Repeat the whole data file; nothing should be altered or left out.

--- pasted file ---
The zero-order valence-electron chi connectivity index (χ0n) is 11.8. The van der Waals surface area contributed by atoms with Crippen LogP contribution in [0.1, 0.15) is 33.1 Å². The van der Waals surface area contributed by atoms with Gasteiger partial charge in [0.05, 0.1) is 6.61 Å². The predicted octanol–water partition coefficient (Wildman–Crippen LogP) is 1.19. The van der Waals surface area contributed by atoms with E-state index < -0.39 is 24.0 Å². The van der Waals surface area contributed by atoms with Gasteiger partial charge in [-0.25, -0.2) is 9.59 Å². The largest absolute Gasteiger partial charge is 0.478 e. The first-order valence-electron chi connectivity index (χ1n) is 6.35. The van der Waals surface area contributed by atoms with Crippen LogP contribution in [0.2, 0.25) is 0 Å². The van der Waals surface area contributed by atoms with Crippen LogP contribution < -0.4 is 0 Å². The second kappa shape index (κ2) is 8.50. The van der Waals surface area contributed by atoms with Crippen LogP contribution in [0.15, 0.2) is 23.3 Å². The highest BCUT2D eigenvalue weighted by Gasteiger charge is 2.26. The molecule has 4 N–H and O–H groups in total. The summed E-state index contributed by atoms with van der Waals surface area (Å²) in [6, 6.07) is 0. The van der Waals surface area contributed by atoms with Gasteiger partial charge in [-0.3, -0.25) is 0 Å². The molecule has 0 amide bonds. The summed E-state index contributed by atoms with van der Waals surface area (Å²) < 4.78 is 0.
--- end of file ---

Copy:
The zero-order valence-electron chi connectivity index (χ0n) is 11.8. The van der Waals surface area contributed by atoms with Crippen LogP contribution in [0.1, 0.15) is 33.1 Å². The van der Waals surface area contributed by atoms with Gasteiger partial charge in [0.05, 0.1) is 6.61 Å². The predicted octanol–water partition coefficient (Wildman–Crippen LogP) is 1.19. The van der Waals surface area contributed by atoms with E-state index < -0.39 is 24.0 Å². The van der Waals surface area contributed by atoms with Gasteiger partial charge in [-0.25, -0.2) is 9.59 Å². The largest absolute Gasteiger partial charge is 0.478 e. The first-order valence-electron chi connectivity index (χ1n) is 6.35. The van der Waals surface area contributed by atoms with Crippen LogP contribution in [0.2, 0.25) is 0 Å². The van der Waals surface area contributed by atoms with Crippen LogP contribution < -0.4 is 0 Å². The second kappa shape index (κ2) is 8.50. The van der Waals surface area contributed by atoms with Crippen LogP contribution in [0.15, 0.2) is 23.3 Å². The highest BCUT2D eigenvalue weighted by Gasteiger charge is 2.26. The molecule has 4 N–H and O–H groups in total. The summed E-state index contributed by atoms with van der Waals surface area (Å²) in [6, 6.07) is 0. The van der Waals surface area contributed by atoms with Gasteiger partial charge in [-0.3, -0.25) is 0 Å². The molecule has 0 amide bonds. The summed E-state index contributed by atoms with van der Waals surface area (Å²) < 4.78 is 0.